[ d e e p P u r . p l e ) The Highway Star


Friday, December 12, 1997:
Deep Purple overcomes initial sound problems and lays waste to New Orleans.

Saturday, December 13, 1997:
Deep Purple comes blazing out of the starting gate, knocks the Earth out of it’s orbit and into the Sun which moments later goes super nova.

The Setlist appeared to be the same as the Atlanta and Florida shows with the omission of the new song “Any Fool Knows That.” I’ll echo the postive reactions to the other new song, however. “Seventh Heaven” was absolutely stunning. It rocked hard and heavy in a very Deep Purple in Rock vein. The song itself starts out with some quiet errie cymbal work by Ian Paice. After a moment Steve Morse joins in fingerpicking a very note rich Steve Morse sort of pattern. It begins with a very happy (major scale) sort of sound and then starts to mutate, taking on a darker (more minor) tonality before wringing out a last tense note that holds until the band explodes into this wonderfully heavy and rapid riff. The song churns along, breaking into silence in two or three places for just a moment as Gillan breathes out the words, “Seventh Heaven.” The song got a great reaction from the crowd. Anyway the setlist was as below. The total running time was about 1:45 with the encore taking about 15 minutes.

1. Hush
2. Fireball
3. Into The Fire
4. Ted the Mechanic
5. Pictures of Home
6. Cascades Solo
7. Black Night
8. Bloodsucker
9. Sometime I Feel Like Screaming
10. Woman From Tokyo
11. Seventh Heaven
12. No One Came
13. Smoke on the Water
14. Organ Solo
15. When a Blind Man Cries
16. Speed King
17. (Encore) Perfect Strangers
18. Highway Star

The same opening band, “New Meanies” from Winnipeg Canada, played both nights. They were pretty good on the whole -(I had very low expectations for the opening act). They were kind of a hyperactive version of the “Spin Doctors” with a touch of Kenny Wayne Sheppard thrown in. The House of Blues itself was quite small, as was the stage. Deep Purple, in fact, just barely fit on the stage. From left to right Steve’s amps butted up against Jon’s Hammond (The Hammond was facing straight out with the electric Piano layed out “purpendicularly” on Jon’s left. Ian Paice’s drum kit squoze in next and was bracketed on the right side of the stage by Roger’s Amps. Ian Gillian,(and his congo’s) were centered at stage front and there was just enough room for Steve and Roger to walk back and forth a bit, but it was very tight quarters.

I thought the Sunrise Theater in Ft. Luaderdale three years ago was a wonderful, intimate setting with a great view, but this was significantly smaller. The absence of furniture however truely allowed it to be standing room only - this really was an INTIMATE setting for the crowd. Both nights I managed to hold a spot just off center about seven feet from the stage - so close that I could read the fine print on the headstock of steve’s guitar and see every note he played. The two previous times I saw them I was standing on a balconey at Reunion Area in Dallas (‘85) and at the back of the Sunrise Theater (‘95). All great shows but seeming them up close, really getting to watch them play was simply amazing.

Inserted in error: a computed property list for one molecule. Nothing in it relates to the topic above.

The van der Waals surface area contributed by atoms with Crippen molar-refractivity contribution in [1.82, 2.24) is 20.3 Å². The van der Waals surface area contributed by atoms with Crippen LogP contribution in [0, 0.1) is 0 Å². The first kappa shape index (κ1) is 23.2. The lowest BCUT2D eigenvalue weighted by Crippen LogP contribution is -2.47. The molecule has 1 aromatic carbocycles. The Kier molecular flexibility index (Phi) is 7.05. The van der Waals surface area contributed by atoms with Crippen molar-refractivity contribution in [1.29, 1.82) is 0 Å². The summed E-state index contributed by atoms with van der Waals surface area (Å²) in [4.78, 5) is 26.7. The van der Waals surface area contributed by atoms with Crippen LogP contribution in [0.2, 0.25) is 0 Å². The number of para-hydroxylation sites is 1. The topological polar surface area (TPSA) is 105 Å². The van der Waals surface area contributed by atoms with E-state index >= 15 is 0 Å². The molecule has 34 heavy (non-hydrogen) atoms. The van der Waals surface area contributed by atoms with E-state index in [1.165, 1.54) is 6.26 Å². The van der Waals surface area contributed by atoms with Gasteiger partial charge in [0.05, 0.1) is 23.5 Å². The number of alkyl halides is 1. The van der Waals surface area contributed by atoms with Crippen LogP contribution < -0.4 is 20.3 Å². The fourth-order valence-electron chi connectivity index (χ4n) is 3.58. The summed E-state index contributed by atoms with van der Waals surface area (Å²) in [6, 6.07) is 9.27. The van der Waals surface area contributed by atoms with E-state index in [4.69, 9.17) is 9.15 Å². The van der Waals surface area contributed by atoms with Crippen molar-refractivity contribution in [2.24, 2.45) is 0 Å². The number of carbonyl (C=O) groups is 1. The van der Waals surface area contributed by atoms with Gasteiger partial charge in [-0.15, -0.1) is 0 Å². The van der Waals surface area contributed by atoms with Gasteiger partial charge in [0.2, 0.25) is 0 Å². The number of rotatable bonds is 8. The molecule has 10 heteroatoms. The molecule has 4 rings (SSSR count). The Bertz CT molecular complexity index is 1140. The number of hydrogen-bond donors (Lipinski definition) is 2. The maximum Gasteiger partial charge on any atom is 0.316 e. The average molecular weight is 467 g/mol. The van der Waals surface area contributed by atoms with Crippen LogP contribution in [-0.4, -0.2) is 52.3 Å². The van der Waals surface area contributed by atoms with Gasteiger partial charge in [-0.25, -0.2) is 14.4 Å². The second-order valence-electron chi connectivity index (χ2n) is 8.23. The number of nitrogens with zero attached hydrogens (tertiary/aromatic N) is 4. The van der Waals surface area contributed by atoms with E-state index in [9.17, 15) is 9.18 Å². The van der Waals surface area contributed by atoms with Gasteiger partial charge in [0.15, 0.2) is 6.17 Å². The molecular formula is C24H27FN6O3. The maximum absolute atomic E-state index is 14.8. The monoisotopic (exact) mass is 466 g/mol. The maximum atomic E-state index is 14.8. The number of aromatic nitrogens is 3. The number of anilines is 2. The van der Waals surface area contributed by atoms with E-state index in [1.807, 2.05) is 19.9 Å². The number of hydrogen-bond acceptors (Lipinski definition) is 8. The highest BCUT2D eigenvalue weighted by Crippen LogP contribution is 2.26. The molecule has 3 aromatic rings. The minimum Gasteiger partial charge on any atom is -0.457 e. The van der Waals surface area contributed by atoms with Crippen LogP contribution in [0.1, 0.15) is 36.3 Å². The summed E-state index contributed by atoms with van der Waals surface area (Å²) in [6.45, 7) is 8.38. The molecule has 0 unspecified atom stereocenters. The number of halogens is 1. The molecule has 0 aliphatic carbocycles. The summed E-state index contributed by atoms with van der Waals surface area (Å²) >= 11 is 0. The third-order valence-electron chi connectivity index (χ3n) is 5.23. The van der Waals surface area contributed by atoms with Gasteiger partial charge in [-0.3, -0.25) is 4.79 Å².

As I mentioned at the top the Friday show started with a few sounds problems. The mix seemed a bit off and Steve was constantly gesturing to his guitar tech and making turn it up motions. Ian Gillan also came in and out a few times before stabilizing. By about the third or fourth song the sound was in pretty good shape except for the Hammond which was hard to make out except in solo spots for most of the evening. At first I was a bit worried, the sound problems seemed to keep things from getting completly in sync. I knew how I expected to feel, sitting in a Deep Purple show (and the reviews of the earlier shows in the tour had bolstered that). During “Pictures of Home” though, things really clicked and I began to see the smiles and really feel the confidence and personality of the band shining, through. By the end I was totally wrung out and smiling from ear to ear.

Two things really stood out to me. Roger was running all over the bass like a madman. I’ll swear he was playing a new pattern on the Woman From Tokyo intro - just blazing notes out of that thing! The second thing was true to form. Deep Purple songs always seem improve over time (i.e. perfect strangers rocks so much harder now than it did on the album and early live versions). Well I really liked SIFLS on Purpendicular and was really, really moved by the version on LATO, but hearing it live was just incredible. The subtlty, power, and contrast in that song were simply amazing. This was probably the biggest surprise of the show. (Bloodsucker was also incredible, but in a different way and I was expecting it.)